kumquat, cumquat, kumquat tree (noun)
any of several trees or shrubs of the genus Fortunella bearing small orange-colored edible fruits with thick sweet-flavored skin and sour pulp
small oval citrus fruit with thin sweet rind and very acid pulp
A small, orange citrus-like fruit which is native to Asia.
Kumquats or cumquats are a group of small fruit-bearing trees in the flowering plant family Rutaceae, either forming the genus Fortunella, or placed within Citrus sensu lato. The edible fruit closely resembles that of the orange, but it is much smaller and ovular, being approximately the size and shape of a large olive. The English name "kumquat" derives from the Cantonese pronunciation gam1 gwat1. They are slow-growing evergreen shrubs or short trees, from 2.5 to 4.5 meters tall, with dense branches, sometimes bearing small thorns. The leaves are dark glossy green, and the flowers white, similar to other citrus flowers, borne singly or clustered in the leaf-axils. Depending on size, the kumquat tree can produce hundreds or even thousands of fruits each year. The tree can be hydrophytic, grown in water, with the fruit often found floating on water near shore during the ripe season. The plant is native to south Asia and the Asia-Pacific region. The earliest historical reference to kumquats appears in literature of China in the 12th century. They have long been cultivated in Japan, Taiwan, the Philippines, and southeast Asia. They were introduced to Europe in 1846 by Robert Fortune, collector for the London Horticultural Society, and shortly thereafter into North America.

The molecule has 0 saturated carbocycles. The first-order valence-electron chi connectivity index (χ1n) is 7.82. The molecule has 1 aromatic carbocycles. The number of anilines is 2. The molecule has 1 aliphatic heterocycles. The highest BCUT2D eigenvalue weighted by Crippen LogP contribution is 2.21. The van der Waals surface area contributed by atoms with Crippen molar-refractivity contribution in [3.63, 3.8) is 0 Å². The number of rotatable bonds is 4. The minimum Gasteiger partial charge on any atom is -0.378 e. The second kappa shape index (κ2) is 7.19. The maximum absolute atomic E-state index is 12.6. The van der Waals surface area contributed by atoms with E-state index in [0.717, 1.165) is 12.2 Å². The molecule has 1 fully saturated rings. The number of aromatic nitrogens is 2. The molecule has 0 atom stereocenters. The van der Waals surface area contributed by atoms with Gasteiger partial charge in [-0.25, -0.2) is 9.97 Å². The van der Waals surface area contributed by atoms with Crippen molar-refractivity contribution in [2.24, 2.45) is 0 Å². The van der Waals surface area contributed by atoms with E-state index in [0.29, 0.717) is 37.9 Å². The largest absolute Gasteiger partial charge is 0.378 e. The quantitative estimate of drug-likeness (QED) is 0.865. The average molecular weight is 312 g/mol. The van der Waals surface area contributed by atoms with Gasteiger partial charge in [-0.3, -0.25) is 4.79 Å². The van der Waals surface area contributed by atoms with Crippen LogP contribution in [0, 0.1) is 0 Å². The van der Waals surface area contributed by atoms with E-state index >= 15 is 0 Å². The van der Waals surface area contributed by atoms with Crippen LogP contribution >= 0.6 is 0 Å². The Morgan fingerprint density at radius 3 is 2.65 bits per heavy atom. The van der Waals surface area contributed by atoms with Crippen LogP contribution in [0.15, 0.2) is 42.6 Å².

Kumquats (; Chinese: 金桔), or cumquats in Australian English, are a group of small fruit-bearing trees in the flowering plant family Rutaceae. Their taxonomy is disputed. They were previously classified as forming the now-historical genus Fortunella or placed within Citrus, sensu lato. Different classifications have alternatively assigned them to anywhere from a single species, C. japonica, to numerous species representing each cultivar. Recent genomic analysis would define three pure species, Citrus hindsii, C. margarita and C. crassifolia, with C. x japonica being a hybrid of the last two. The edible fruit closely resembles the orange (Citrus sinensis) in color and shape but is much smaller, being approximately the size of a large olive. The kumquat is a fairly cold-hardy citrus.
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"kumquat." Kamus.net. STANDS4 LLC, 2023. Web. 26 Sep. 2023. <https://www.kamus.net/english/kumquat>.